Canadian researchers say they are successfully treating patients with uncontrollable tremors using a new ultrasound technique that eliminates the need for invasive -- and risky -- brain surgery.

Researchers from the Toronto Western Hospital and Sunnybrook Health Sciences Centre say early results show MRI-guided, high-intensity ultrasound technology can stop previously uncontrollable hand shaking, a condition known as “essential tremor.”

The treatment, developed in Canada, uses concentrated ultrasound waves -- rather than brain surgery -- to kill tissue that causes the shaking.

The researchers report that the first four Canadian patients who received the treatment saw an 81 per cent improvement in their tremors within three months.

“We think it is a game-changer,” Dr. Michael Schwartz, a neurosurgeon at Sunnybrook, told CTV News. “We have just started to use focused ultrasound, and it’s going to get better.”

The findings are part of a study published in the journal The Lancet Neurology.

Tony Lightfoot’s essential tremor in his right hand was so severe that three months ago, he could not drink from a cup or button his own shirt.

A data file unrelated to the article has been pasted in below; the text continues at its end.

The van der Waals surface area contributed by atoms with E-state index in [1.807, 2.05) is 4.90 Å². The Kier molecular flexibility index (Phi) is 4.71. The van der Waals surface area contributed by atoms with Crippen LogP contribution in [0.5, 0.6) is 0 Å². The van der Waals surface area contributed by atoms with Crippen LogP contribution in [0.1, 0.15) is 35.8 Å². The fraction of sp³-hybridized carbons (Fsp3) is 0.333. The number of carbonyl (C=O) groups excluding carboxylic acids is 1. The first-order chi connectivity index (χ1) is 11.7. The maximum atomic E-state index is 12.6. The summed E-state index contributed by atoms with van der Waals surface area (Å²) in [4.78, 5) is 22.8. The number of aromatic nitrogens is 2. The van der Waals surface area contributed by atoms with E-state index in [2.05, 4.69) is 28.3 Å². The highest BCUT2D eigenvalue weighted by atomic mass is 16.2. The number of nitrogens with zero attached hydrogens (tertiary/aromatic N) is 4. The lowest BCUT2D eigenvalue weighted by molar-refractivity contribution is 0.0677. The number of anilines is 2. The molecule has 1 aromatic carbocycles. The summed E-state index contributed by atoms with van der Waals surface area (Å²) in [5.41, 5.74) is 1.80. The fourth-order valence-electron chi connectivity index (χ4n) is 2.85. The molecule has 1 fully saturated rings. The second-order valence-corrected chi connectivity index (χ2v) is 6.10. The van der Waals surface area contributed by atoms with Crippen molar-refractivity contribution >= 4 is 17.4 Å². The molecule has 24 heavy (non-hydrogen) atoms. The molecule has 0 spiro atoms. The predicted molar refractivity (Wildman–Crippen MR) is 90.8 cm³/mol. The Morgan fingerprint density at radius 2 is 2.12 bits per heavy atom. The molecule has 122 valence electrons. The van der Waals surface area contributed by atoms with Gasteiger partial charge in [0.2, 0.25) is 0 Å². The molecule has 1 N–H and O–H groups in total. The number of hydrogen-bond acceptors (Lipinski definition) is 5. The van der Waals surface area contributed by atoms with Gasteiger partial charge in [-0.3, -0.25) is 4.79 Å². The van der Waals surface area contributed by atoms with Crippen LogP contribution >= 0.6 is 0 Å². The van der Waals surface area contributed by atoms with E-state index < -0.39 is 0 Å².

Lightfoot, a 68-year-old engineer from Calgary, underwent the four-hour procedure as part of the study, and that hand is now tremor-free.

“As far as I am concerned, it has been a huge life-changing thing, because just about everything I use is with my right hand,” Lightfoot told CTV. “It has just been excellent. Very good.”

Lightfoot can write “for the first time in ten years,” hold a glass full of water, drive his car and go out for dinner with his wife without being embarrassed.

“I think I can speak for my wife, who says that I am a new man now,” Lightfoot said. “A new man in terms of my whole attitude has gotten better, because when you are really suffering from some physical ailment your whole life is clouded by that problem.”

Lightfoot, Schwartz says, is the “star” patient. “He was very seriously affected, and now he can drink and eat properly.”

The researchers hope the effects will last for several years. However, the non-invasive procedure is easy to repeat and has minimal side effects. It also doesn’t carry the risks associated with brain surgery, such as infection and hemorrhage.

The researchers plan further study, and Schwartz said he expects “that this will become the standard treatment.”

They also hope to use focused ultrasound to treat other conditions, such as Parkinson’s, epilepsy, cancerous tumours, and even to dissolve blood clots.

With a report from CTV’s medical specialist Avis Favaro and producer Elizabeth St. Philip